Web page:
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Blood sugar test can predict onset of Alzheimer’s disease 10 years in advance

[July 28, 2023: Staff Writer, The Brighter Side of News]


Alzheimer’s disease is a degenerative disorder that affects the brain and its ability to function properly. (CREDIT: Creative Commons)


Alzheimer’s disease is a degenerative disorder that affects the brain and its ability to function properly. The disease is caused by the accumulation of proteins, such as amyloid beta and tau, that cause the death of neurons in the brain.


Early diagnosis and treatment of Alzheimer’s disease is crucial, as clinical trials have shown that treatment should commence early in the pathological process, before too many neurons have died, to reverse the process before it is too late. However, reliable and cost-effective screening methods for early diagnosis of Alzheimer’s disease are currently lacking.


 
 

Researchers at Karolinska Institutet in Sweden have made a significant breakthrough in Alzheimer’s disease research. They have discovered that a type of sugar molecule in blood is associated with the level of tau, a protein that plays a critical role in the development of severe dementia.


The study, which is published in Alzheimer's & Dementia, can pave the way for a simple screening procedure that is able to predict the onset of Alzheimer’s disease ten years in advance.


 

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“The role of glycans, structures made up of sugar molecules, is a relatively unexplored field in dementia research,” says the study’s first author Robin Zhou, a medical student and affiliated researcher at the Department of Neurobiology, Care Sciences, and Society (NVS), Karolinska Institutet.


“We demonstrate in our study that blood levels of glycans are altered early during the development of the disease. This could mean that we’ll be able to predict the risk of Alzheimer’s disease with only a blood test and a memory test.”


 
 

The study was conducted by researchers in Lars Tjernberg’s research group at the Division of Neurogeriatrics at Karolinska Institutet in collaboration with the Aging Research Centre at Karolinska Institutet, the Stockholm Gerontology Research Center, and Karolinska University Hospital.


Serum bisecting N-acetylglucosamine (GlcNAc), total tau, and progression to AD. Correlation between bisecting GlcNAc and total tau in serum is shown for (A) the whole sample; (B) participants who did not develop AD over the course of this study. (CREDIT: Alzheimer's & Dementia)


The results are based on 233 participants of the Swedish National Study on Aging and Care in Kungsholmen (SNAC-K). The samples were collected between 2001 and 2004, and the participants were monitored regularly with respect to factors such as memory loss and the presence of dementia. The follow-ups were carried out every three to six years and continued for 17 years.


Glycans are sugar molecules found on the surface of proteins, the building blocks of life, and determine the location and function of these proteins in the body. By measuring blood glycan levels, the researchers found that individuals with matching levels of glycans and tau were over twice as likely to develop Alzheimer’s-type dementia.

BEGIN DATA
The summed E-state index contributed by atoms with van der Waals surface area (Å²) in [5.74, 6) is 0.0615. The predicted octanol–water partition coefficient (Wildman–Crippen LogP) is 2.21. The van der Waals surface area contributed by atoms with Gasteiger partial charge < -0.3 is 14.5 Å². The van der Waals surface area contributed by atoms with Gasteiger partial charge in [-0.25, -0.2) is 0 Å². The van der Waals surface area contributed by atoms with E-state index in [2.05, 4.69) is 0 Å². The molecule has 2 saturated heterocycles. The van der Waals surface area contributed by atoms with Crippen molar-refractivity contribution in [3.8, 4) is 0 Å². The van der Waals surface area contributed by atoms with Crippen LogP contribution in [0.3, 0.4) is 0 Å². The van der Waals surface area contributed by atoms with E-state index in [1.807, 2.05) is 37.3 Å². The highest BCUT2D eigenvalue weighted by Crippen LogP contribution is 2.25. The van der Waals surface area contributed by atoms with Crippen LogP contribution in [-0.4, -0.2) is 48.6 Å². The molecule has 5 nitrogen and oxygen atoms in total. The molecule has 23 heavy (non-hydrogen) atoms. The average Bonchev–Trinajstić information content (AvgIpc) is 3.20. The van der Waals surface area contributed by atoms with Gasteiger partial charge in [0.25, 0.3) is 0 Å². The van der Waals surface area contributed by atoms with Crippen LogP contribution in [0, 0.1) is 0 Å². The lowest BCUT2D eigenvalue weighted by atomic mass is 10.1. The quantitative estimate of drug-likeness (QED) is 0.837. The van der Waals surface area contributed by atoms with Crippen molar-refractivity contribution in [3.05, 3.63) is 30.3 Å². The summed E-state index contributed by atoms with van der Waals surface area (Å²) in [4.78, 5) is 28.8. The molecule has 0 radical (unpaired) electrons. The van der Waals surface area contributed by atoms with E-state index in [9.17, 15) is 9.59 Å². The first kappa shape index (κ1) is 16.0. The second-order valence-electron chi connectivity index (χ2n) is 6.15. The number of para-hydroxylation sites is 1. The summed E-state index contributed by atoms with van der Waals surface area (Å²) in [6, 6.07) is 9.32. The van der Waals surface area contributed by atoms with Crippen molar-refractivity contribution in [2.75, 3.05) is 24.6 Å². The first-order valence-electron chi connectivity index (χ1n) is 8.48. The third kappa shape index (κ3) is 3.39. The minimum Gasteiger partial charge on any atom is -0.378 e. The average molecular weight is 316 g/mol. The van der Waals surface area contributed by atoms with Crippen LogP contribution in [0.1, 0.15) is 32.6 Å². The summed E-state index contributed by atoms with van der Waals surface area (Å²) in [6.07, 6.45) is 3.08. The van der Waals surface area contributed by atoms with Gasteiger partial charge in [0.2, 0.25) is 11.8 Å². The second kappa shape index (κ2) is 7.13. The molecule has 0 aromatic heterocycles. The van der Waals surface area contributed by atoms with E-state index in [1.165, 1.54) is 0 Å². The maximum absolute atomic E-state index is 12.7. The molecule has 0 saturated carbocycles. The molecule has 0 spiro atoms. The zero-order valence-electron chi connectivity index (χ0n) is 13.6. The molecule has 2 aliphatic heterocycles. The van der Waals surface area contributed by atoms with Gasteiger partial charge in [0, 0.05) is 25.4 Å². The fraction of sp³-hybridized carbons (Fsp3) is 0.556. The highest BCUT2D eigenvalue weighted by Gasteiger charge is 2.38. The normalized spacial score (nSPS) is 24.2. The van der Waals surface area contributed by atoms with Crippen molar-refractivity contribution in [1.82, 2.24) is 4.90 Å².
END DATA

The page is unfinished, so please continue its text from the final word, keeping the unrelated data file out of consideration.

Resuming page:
The researchers also showed that a simple statistical model that takes into account blood glycan and tau levels, the risk gene APOE4, and a memory test can be used to predict Alzheimer’s disease to a reliability of 80 percent almost a decade before symptoms such as memory loss appear.


Progression to AD stratified by tau/bisecting GlcNAc ratio. (F) Progression to AD stratified by high or low tau/bisecting GlcNAc ratio. (CREDIT: Alzheimer's & Dementia)


“There is both a practical and a financial need for non-invasive screening methods for Alzheimer’s. Markers in blood are preferable, as taking samples of the cerebrospinal fluid is more difficult and brain imaging is expensive,” says corresponding author Sophia Schedin Weiss, docent at NVS, Karolinska Institutet.


The researchers will now be analyzing blood samples from the remaining participants of the SNAC-K study, as well as from participants of other aging studies in and outside Sweden. They are collaborating with researchers in primary care in Sweden to evaluate different biomarkers for dementia at primary health care centers.


 
 

“We hope that glycans in the blood will prove to be a valuable complement to current methods of screening people for Alzheimer’s disease that will enable the disease to be detected early,” says Dr. Schedin Weiss.


Synergy of tau/bisecting N-acetylglucosamine (GlcNAc) ratio and other variables in predicting AD. (CREDIT: Alzheimer's & Dementia)


The study was conducted by researchers in Lars Tjernberg’s research group at the Division of Neurogeriatrics at Karolinska Institutet in collaboration with the Aging Research Centre at Karolinska Institutet, the Stockholm Gerontology Research Center, and Karolinska University Hospital.


 
 

It was financed by the Swedish Research Council, the Swedish Research Council for Health, Working Life and Welfare, Stiftelsen Gamla Tjänarinnor, the Gun and Bertil Stohnes Foundation, the Swedish Alzheimer’s Foundation, Stiftelsen Dementia, JPND, Vinnova and Region Stockholm (ALF). The researchers report no conflicts of interest.






For more science news stories check out our New Innovations section at The Brighter Side of News.


 

Note: Materials provided above by The Brighter Side of News. Content may be edited for style and length.


 
 

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